Encountering the Refsons’ contagious brand of inspired Judaism made Star want to get involved. Along with the others, he found himself passionately committed to seeing the new center take shape. “My desire,” says the businessman who sits on many nonprofit boards, “was to create an institution that makes people want to take another look at Judaism.”

So he put his support behind the project and brought his expertise to the table, consulting on the budget and attracting support and donor cultivation for the $6 million center and an endowment fund. About half of the funds, says the donor who dedicated the Star Scheer building, came from 300 people, some who donated $10 a piece. The fact that this is a non-membership group, he notes, is evidence of Chabad of Charleston’s “culture of love and warmth and community that just gives and gives.”

With her own ascendancy to the helm of the city’s Jewish Federation in 2010, Corsaro found that the two organizations could build relationships and respectful interactions on their shared vision of community. “We don’t all have to agree, but we’ve done a good job of coming together around the things that unite us.” Instead of seeing Chabad as competition, she recognizes its success filling a void that had gone unaddressed by anyone else. “The more Greater Jewish Charleston thrives, the better it is for every Jewish entity.”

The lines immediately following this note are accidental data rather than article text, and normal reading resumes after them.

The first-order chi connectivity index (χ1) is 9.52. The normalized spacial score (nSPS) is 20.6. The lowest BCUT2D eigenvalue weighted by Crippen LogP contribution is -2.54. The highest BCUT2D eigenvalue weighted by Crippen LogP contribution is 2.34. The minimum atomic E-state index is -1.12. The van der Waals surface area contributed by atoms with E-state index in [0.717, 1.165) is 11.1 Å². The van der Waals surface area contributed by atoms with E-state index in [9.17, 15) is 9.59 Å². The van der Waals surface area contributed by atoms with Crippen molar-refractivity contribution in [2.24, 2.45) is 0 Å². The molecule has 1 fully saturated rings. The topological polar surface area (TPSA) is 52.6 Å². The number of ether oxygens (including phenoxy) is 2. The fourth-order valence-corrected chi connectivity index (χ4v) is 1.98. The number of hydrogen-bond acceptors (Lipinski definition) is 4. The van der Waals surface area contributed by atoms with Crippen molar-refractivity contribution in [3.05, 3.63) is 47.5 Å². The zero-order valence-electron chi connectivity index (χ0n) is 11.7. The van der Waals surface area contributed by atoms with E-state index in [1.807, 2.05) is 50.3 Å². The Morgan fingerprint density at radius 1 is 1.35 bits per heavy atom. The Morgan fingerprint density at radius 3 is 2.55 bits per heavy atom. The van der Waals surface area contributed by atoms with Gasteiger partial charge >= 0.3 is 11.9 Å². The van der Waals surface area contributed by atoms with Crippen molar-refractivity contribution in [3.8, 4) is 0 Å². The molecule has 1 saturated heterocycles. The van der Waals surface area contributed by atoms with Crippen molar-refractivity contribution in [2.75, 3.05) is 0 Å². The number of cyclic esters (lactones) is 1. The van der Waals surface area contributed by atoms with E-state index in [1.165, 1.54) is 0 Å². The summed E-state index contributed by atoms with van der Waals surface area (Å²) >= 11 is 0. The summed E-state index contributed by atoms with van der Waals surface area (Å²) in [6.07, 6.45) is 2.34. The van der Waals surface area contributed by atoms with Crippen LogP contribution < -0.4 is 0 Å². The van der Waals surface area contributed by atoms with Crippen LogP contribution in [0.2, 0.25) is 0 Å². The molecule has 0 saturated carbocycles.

One thousand people showed up last September to celebrate the inauguration of the Anita Zucker Campus and the opening of the Star Scheer Building of the Charleston Center for Jewish Life. The diversity of people who came to honor the Charleston game changer was striking. “People you wouldn’t meet in a synagogue come to Chabad’s events,” Star says, noting that while traditional institutions are losing membership, Chabad is gaining.

There are bold plans on the drawing board for the Zucker Campus, dedicated by South Carolina businesswoman and philanthropist Anita Zucker. “The warmth and the spirituality of Rabbi Yossi and Rebbetzin Sarah have given so many of Charleston’s Jews a sense of belonging and community,” the CEO of InterTech Group, one of America’s largest private companies, offers.

The Refsons are humbled by the groundswell of support and the deep friendships that have formed over a love for Israel and Jewish life, around their dining table. “There really is nothing more gratifying to us than working with the incredible friends who have become family to us, to build a better Jewish experience. As Jews, we each have our own journey, and although we cannot know where it takes the people we bond with, we can be there for them, with them.”

Anspach would know. “Ten years ago,” he admits, “I never would have agreed to put on tefillin. But Chabad has done that for many people in the community. They add oxygen to the fire and make you want to get involved.”